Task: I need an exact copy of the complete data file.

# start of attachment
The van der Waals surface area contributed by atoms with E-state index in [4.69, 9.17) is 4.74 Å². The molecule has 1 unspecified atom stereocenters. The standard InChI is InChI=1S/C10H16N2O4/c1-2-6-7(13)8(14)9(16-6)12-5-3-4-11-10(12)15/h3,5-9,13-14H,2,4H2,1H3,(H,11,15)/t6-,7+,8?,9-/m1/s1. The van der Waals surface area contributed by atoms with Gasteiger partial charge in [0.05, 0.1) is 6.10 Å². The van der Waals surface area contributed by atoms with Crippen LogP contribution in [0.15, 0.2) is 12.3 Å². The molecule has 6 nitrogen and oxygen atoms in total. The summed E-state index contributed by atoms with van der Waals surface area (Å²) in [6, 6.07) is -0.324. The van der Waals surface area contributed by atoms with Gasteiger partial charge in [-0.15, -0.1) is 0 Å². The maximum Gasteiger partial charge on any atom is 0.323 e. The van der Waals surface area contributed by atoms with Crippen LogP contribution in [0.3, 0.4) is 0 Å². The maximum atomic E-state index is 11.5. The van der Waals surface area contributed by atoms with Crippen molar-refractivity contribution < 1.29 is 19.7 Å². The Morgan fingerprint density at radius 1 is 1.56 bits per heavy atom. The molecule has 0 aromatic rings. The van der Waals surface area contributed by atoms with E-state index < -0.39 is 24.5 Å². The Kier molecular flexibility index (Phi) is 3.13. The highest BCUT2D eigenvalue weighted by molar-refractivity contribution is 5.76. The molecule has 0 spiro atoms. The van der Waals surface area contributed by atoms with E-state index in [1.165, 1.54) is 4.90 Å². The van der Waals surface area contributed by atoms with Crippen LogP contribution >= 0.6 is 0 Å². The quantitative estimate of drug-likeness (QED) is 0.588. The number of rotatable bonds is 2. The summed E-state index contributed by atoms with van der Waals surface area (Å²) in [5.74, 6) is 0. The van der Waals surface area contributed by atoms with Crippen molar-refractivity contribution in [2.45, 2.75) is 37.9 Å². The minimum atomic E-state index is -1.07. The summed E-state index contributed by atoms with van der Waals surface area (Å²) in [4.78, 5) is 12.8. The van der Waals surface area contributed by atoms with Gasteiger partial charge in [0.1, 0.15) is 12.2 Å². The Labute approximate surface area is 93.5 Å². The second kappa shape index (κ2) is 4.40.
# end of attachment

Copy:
The van der Waals surface area contributed by atoms with E-state index in [4.69, 9.17) is 4.74 Å². The molecule has 1 unspecified atom stereocenters. The standard InChI is InChI=1S/C10H16N2O4/c1-2-6-7(13)8(14)9(16-6)12-5-3-4-11-10(12)15/h3,5-9,13-14H,2,4H2,1H3,(H,11,15)/t6-,7+,8?,9-/m1/s1. The van der Waals surface area contributed by atoms with Gasteiger partial charge in [0.05, 0.1) is 6.10 Å². The van der Waals surface area contributed by atoms with Crippen LogP contribution in [0.15, 0.2) is 12.3 Å². The molecule has 6 nitrogen and oxygen atoms in total. The summed E-state index contributed by atoms with van der Waals surface area (Å²) in [6, 6.07) is -0.324. The van der Waals surface area contributed by atoms with Gasteiger partial charge in [-0.15, -0.1) is 0 Å². The maximum Gasteiger partial charge on any atom is 0.323 e. The van der Waals surface area contributed by atoms with Crippen LogP contribution in [0.3, 0.4) is 0 Å². The maximum atomic E-state index is 11.5. The van der Waals surface area contributed by atoms with Crippen molar-refractivity contribution < 1.29 is 19.7 Å². The Morgan fingerprint density at radius 1 is 1.56 bits per heavy atom. The molecule has 0 aromatic rings. The van der Waals surface area contributed by atoms with E-state index < -0.39 is 24.5 Å². The Kier molecular flexibility index (Phi) is 3.13. The highest BCUT2D eigenvalue weighted by molar-refractivity contribution is 5.76. The molecule has 0 spiro atoms. The van der Waals surface area contributed by atoms with E-state index in [1.165, 1.54) is 4.90 Å². The van der Waals surface area contributed by atoms with Crippen LogP contribution >= 0.6 is 0 Å². The quantitative estimate of drug-likeness (QED) is 0.588. The number of rotatable bonds is 2. The summed E-state index contributed by atoms with van der Waals surface area (Å²) in [5.74, 6) is 0. The van der Waals surface area contributed by atoms with Crippen molar-refractivity contribution in [2.45, 2.75) is 37.9 Å². The minimum atomic E-state index is -1.07. The summed E-state index contributed by atoms with van der Waals surface area (Å²) in [4.78, 5) is 12.8. The van der Waals surface area contributed by atoms with Gasteiger partial charge in [0.1, 0.15) is 12.2 Å². The Labute approximate surface area is 93.5 Å². The second kappa shape index (κ2) is 4.40.